How coronavirus might save more lives than it takes

Image of people representing social distancing
Kerry-anne Mendoza

For decades, our society has been deteriorating. And our tolerance for the discomfort and death of our fellow human beings has seemed virtually boundless. But with the appearance of a virus that made the world stop, we started to notice each other again. We started to count those suffering and dying like it mattered.

We are in a surreal and terrifying moment. But if we harness the compassion and creativity that the coronavirus (Covid-19) pandemic has forced upon us, this virus might just save more lives than it takes.

The numbers

I was floored by a statistic from the World Health Organization (WHO) from just two years ago. A child under 15 dies every five seconds, mostly due to poverty. To put it another way, the failure of our current economic system is largely responsible for killing a child every five seconds.

And okay, maybe we feel like we can’t save the whole world and its children. But what about closer to home? A 2017 study published in the British Medical Journal revealed that, since 2010, cuts to health and social care could be linked to over 120,000 British deaths. This was a problem with an obvious solution: stop electing the people responsible. But instead, England (because this was the only nation in the UK which gave the Tory party a majority in 2019) voted them in yet again.

And so it is really something to see the overwhelming majority of people around the world responding with urgency to the coronavirus. A cynical response says ‘x million people die a year from starvation, so what’s the big deal about this virus?’ A human response says: ‘If we can mobilise like this for coronavirus, what can’t we mobilise for? Let’s harness this energy and rebuild from the bottom up.’

Time to care

It’s important to remember the UK government’s initial preferred approach to this crisis was ‘herd immunity’. This essentially meant letting the virus wash over us like a tsunami and kill whomever it killed in the name of capitalism. This strategy was rejected not only by the usual suspects on the left but also, ultimately, even by the likes of Donald Trump:

Instead, the vast majority of countries are protecting salaries, housing homeless people, and banning evictions. Governments are mobilising in a way that many people would have considered impossible a few weeks ago. And where they aren’t, we are noticing again:

The world stopped. Everyone stopped rushing around trying to survive and thrive, all at once. And suddenly, we could see each other.

A colleague sent me a story from his village:

Village saves neighbour

And these stories are happening in villages, towns, and cities across the world.

Are diabolical and selfish things still happening? Of course. But a simple thought is catching in people’s minds. If this stuff isn’t acceptable during coronavirus, is it ever acceptable?

Coronavirus is showing the power of cooperation. Most of us are either essential workers on the frontline, saving lives and providing critical goods and services, or we’re joining mutual aid groups or checking in on neighbours we couldn’t name before the crisis. We are remembering we need each other. We are remembering we care about each other. And the longer this goes on, the harder it will be to return to ‘normal’.

The mission ahead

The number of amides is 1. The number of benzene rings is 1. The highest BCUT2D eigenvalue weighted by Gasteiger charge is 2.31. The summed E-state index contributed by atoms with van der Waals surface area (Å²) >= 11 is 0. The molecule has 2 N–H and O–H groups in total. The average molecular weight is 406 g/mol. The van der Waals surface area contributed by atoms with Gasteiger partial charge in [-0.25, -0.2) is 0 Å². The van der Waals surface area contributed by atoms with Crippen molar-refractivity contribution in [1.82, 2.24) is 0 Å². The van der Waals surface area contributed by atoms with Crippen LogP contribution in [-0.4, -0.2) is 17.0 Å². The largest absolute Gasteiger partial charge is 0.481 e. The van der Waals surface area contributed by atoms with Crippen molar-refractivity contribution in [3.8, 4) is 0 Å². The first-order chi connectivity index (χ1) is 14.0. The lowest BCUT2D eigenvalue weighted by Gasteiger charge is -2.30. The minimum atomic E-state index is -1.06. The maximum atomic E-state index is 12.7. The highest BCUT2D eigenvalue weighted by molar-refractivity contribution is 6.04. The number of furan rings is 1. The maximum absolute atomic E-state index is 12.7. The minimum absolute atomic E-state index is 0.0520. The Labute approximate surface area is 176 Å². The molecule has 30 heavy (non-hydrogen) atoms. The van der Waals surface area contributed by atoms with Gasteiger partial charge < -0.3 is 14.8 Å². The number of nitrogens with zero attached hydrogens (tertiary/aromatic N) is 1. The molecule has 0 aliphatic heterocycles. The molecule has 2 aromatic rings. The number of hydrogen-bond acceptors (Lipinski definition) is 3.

This thing has barely begun. Already, over 45,000 people have died. And the cruellest thing about the virus is that people are dying without their loved ones. Just this week, a 13-year-old boy from Brixton died of the virus in hospital, without his family. He had no underlying health conditions, and now he’s gone. He was unable to reach out for his parents as he left this world, and they were unable to cradle him in their arms and tell him they loved him. I cried reading that story. And I cannot tell you the last time I cried at a tale of human suffering. Like healthcare workers and emergency services personnel, journalists have to build a protective layer around ourselves to operate in the darkest corners of life. It struck me in that moment that my own humanity was being awoken by this crisis. This is not an ‘over there’ thing, it’s an ‘in each of us’ thing.

In coming weeks, we may lose many of our people. And we will lose them in a way we never imagined. We will wave them off from a distance, and they will never return. But others will. And what world will we create from the ashes of this one to commemorate our lost and welcome our survivors?

This was the spirit driving Britain in the aftermath of World War II. An energy that drove us to build the NHS, roll out a proper national education system, build more council homes than we’d ever done in our history. We made it our mission that everyone in this nation would have access to the food, shelter, healthcare, and education that they needed to live a comfortable life. Not just to survive on the breadline, but to live comfortable lives. And we have almost a century’s worth of breakthroughs in technology, science, medicine, and social progress to work with this time.

This moment of collective insecurity, discomfort, and togetherness can serve as a catalyst for rapid social change.

We may have no choice but to rebuild from the ground up if coronavirus keeps us stopped for the estimated 12-18 months. And every day of this lockdown, people are learning new and better ways to work, parent, teach, and live. At the same time, the virus is demanding breakthroughs in science, medicine and technology. We are sowing the seeds for a new society. 

Let’s never return to a ‘normal’ that kills five children under 15 every five seconds. In that way, we can make sure coronavirus saves more lives than it takes.

Featured image via Pixabay – congerdesign

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